J-D Should Keep the SRO Position

Photo depicts Officer Pienkowski (the SRO at J-DHS) standing in the main entrance of the building. Photo Credit: Emilia Patalita

Once again, the presence of a Student Resource Officer (SRO) is up for debate in the Jamesville-DeWitt School District. This, no doubt, is directly correlated to the rise of distrust in police within the past year and a half. The people that want to remove this position say that we need more counselors in our school and not police officers. However, SROs are extremely beneficial to the community, and there is absolutely no reason to be going after Officer Lindsey Pienkowski. Overall, J-DHS should keep the SRO position in their school.

The main claim of groups wanting to remove the SRO position is that J-D doesn’t need police officers in schools, rather more counselors. However, this isn’t practical as SROs serve very different roles in the building than school counselors do.

By definition, an SRO’s job is not only to stop school shootings, but to also be present during the day (to prevent intruders/trespassers, for example) as well as to be a positive role model for all students. On top of this, they are responsible for breaking up fights among students and keeping an even temper in all situations. Pienkowski has not had to stop a violent situation (and she hopefully never will), but she fulfills the rest of her responsibilities every day. She is present in the hallways, especially during lunch periods, where she stands near the entrance to the cafeterias and greets students.

On the other hand, a counselor’s job, by definition, is to help students’ self-esteem, confront bullying, help students create a reasonable academic path, and at J-D, help create school schedules. These two jobs are completely different, so it is illogical to say one could replace the other. Additionally, the high school already has six counselors/psychologists students can refer to for help, why does it need more?

The second main reason people are wary of SROs is because they carry a gun on them. While this is an understandable fear, it is not a justification to remove the position entirely. Pienkowski has never taken her gun out of the holster in school, or even her taser. These two tools are used as a safety net just in case something terrible were to happen. For example, in the unlikely case that there was a school shooting at J-DHS, Pienkowski would be able to get into action immediately while more police were on the way. This, in turn, would save lives.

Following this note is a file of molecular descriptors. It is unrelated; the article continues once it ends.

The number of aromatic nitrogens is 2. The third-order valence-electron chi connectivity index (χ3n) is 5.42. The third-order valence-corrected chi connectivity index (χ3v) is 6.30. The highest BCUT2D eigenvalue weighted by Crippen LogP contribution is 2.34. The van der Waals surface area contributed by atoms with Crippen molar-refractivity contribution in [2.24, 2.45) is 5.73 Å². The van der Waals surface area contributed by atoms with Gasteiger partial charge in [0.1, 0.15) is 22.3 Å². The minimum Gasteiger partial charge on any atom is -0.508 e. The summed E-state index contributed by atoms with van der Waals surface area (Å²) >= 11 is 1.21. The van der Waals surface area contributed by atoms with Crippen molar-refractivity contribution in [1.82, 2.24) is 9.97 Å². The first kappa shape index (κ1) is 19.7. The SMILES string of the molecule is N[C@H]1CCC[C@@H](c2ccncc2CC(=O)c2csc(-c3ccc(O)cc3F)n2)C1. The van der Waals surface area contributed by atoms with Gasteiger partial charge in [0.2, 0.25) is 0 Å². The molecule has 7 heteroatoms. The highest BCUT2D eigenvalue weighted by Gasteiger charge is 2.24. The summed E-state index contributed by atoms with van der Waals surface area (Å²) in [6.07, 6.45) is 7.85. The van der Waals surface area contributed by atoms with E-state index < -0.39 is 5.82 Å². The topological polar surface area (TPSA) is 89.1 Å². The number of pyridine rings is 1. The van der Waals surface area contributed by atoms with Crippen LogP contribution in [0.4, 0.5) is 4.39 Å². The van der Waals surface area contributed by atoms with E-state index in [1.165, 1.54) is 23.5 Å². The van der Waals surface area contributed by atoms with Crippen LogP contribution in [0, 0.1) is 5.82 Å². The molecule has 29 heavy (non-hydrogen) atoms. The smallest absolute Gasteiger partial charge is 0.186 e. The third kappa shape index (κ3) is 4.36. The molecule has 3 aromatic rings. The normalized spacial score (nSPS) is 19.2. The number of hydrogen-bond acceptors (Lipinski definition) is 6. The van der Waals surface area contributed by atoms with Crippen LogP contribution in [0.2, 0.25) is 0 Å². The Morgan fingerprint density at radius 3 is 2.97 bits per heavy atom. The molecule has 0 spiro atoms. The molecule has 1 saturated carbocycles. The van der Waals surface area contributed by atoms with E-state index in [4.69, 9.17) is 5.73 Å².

Something very similar to this happened at Dixon High School in Dixon, Illinois. An armed gunman entered the building with a nine-millimeter semi-automatic rifle. Luckily, they were unable to harm any students because the SRO was able to step in and stop the situation beforehand. The gunman was wounded with a non-lethal injury, and no one, including the officer, was harmed. This quick-thinking and reaction time saved many lives, and it continues to save more across the country. 

While it’s clear that Dixon High School needed an SRO that day, the question comes back to if J-D needs one. According to a Brookings study on student resource officers, if the officers themselves are able to create a good relationship with the students, they are undoubtedly effective and useful. While there is no direct correlation between an SRO and a safer school, there is a direct correlation between a good relationship with law enforcement and safer schools.

Pienkowski has made herself present in the school. She’s always visibly talking to someone during times of traffic throughout the school day whether that be a teacher or a student. This is the type of relationship the school needs; this is the type of relationship that students need to grow up around. The only way to regain the public trust of police officers is to show them doing more than just arresting people. Overall, J-D has no reason to, and should not, terminate the SRO position at the high school.

David Scibilia, '22
David Scibilia is a Senior at JDHS. He is the lead editor of the Opinion section as well as the Public Editor for Rampage. He hopes to study Political Science and Journalism at college after he graduates. When not writing, David works at Trader Joe’s.